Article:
Next Week’s Readings

May 26, 2010 at 9:17 pm | Posted in PRATT SILS 684, Uncategorized | 5 Comments

These are the readings for next week. Everybody will present on Wednesday:

Week 3: Legal Information – Research and Management

 Monday, May 31: No class

 Wednesday, June 2: Managing Legal Information

  1.  Sunstein, Cass. Infotopia. How Many Minds Produce Knowledge. Oxford UP (2006), Ch. 5 “Many Working Minds: Wikis, Open Source Software, and Blogs” (to be distributed)
  2. Plotin, Stephanie L. “Legal Scholarship, Electronic Publishing, and Open Access…”. 101 Law Libr. J. 31 (2009)
  3. Riley, Duncan. Memo to journos: why you can’t trust Wikipedia #569 http://www.crikey.com.au/author/nichenet/ & http://www.irishtimes.com/newspaper/opinion/2009/0507/1224246059241.html & Cohen, Noam, “Wikipedia: Exploring Fact City” (The New York Times: March 9, 2009)
  4. Pettinato, Tammy R. Legal Information, the Informed Citizen and the FDLP: The Role of Academic Law Librarians in Promoting Democracy, 99 Law Libr. J. 695 (2007).
  5. Palfrey, John. Born Digital. Understanding the First Generation of Digital Natives  (all 3 excerpts from http://borndigitalbook.com/)
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  1. Reading Assignments for Week 3

    CHRISTINA — Sunstein, Cass. Infotopia: How Many Minds Produce Knowledge. Oxford UP (2006), Ch. 5 “Many Working Minds: Wikis, Open Source Software, and Blogs” (to be distributed).
    ANN — Plotin, Stephanie L. “Legal Scholarship, Electronic Publishing, and Open Access.” 101 Law Libr. J. 31 (2009).
    JON — Riley, Duncan. Memo to journos: why you can’t trust Wikipedia #569 http://www.crikey.com.au/author/nichenet/ & http://www.irishtimes.com/newspaper/opinion/2009/0507/1224246059241.html & Cohen, Noam, “Wikipedia: Exploring Fact City” (The New York Times: March 9, 2009) (https://theprattlawlibrarian.files.wordpress.com/2010/05/1.pdf)
    CHELSEA — Pettinato, Tammy R. Legal Information, the Informed Citizen and the FDLP: The Role of Academic Law Librarians in Promoting Democracy, 99 Law Libr. J. 695 (2007).
    JULIANNE — Palfrey, John. Born Digital. Understanding the First Generation of Digital Natives. (all 3 excerpts from http://borndigitalbook.com/).

  2. Here is an interesting site => http://www.llrx.com/

    “LLRX.com is the premier free, independent, one person produced Web journal dedicated to providing legal, library, IT/IS, marketing and administrative professionals with the most up-to-date information on a wide range of Internet research and technology-related issues, applications, resources and tools.”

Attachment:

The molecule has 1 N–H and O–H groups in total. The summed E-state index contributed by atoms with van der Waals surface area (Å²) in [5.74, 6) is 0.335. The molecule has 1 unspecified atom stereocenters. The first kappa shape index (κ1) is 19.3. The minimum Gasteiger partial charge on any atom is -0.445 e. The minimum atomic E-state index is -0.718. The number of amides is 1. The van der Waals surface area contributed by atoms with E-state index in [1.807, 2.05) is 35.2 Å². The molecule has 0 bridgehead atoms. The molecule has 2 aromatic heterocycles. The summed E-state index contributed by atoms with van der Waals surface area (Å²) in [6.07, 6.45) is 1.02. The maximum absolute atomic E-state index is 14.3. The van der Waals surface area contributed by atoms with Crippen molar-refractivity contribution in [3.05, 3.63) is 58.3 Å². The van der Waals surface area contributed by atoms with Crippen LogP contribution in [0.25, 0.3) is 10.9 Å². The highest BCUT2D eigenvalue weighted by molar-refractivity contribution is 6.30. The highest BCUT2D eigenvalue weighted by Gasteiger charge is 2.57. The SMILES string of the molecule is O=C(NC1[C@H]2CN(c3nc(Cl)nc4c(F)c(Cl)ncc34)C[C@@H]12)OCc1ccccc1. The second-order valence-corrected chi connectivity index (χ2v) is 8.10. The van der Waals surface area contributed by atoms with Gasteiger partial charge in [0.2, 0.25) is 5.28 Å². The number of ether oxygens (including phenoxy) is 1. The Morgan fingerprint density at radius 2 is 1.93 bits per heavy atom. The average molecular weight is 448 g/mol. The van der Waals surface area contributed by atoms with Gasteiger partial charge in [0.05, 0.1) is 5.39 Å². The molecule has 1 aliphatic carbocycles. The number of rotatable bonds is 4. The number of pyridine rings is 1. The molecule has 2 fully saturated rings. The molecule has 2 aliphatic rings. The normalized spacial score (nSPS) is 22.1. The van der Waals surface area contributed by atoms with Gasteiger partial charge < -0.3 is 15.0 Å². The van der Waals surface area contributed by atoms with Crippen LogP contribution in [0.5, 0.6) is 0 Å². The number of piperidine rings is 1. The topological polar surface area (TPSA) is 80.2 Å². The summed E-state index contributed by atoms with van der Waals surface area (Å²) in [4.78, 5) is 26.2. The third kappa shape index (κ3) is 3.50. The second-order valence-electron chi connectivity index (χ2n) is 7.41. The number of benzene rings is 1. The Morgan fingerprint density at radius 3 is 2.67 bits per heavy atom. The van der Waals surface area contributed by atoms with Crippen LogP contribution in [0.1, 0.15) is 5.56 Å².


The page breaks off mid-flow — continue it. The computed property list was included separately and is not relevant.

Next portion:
Any thoughts on the content or usefulness?

    Enjoy the long weekend!

    -Jon

  3. Here is an interesting blog => http://lawprofessors.typepad.com/law_librarian_blog/

    • Jon, funny you should mention it because I’d had a random thought earlier in our course that was somewhat materialized on that blog just today:

      http://lawprofessors.typepad.com/law_librarian_blog/2010/06/forbes-worst-masters-degrees-mlis-ranks-25th-out-of-30.html

      The author makes a comparison between the profession of a law librarian to that of a nurse. It was a passing thought of mine that had come up during our discussion about the dialogue between Danner and Donovan, in which they argued over the characterization or definition of the term “profession,” and whether or not (or how) it could apply to librarianship. Though not wholly akin to their discussion, I had it in mind, in the most basic sense, that law librarianship can be compared to the nursing profession in that a law librarian provides [attorneys] assistance and tools with which to find knowledge and information, whereas a nurse provides [doctors] assistance and tools with which to provide medical care.

  4. Here’s a link to a law library blog that I found while scouring Google: http://librarianatlaw.blogspot.com/. It’s not updated frequently, but I thought it was funny that the blog is written by the Head of References of the University of Connecticut School of Law Library (I don’t want to say that three times fast…), which the author notes but quickly disclaims. This is the author’s (Lee Sims) personal blog and the entries are candid critiques of current law library news.


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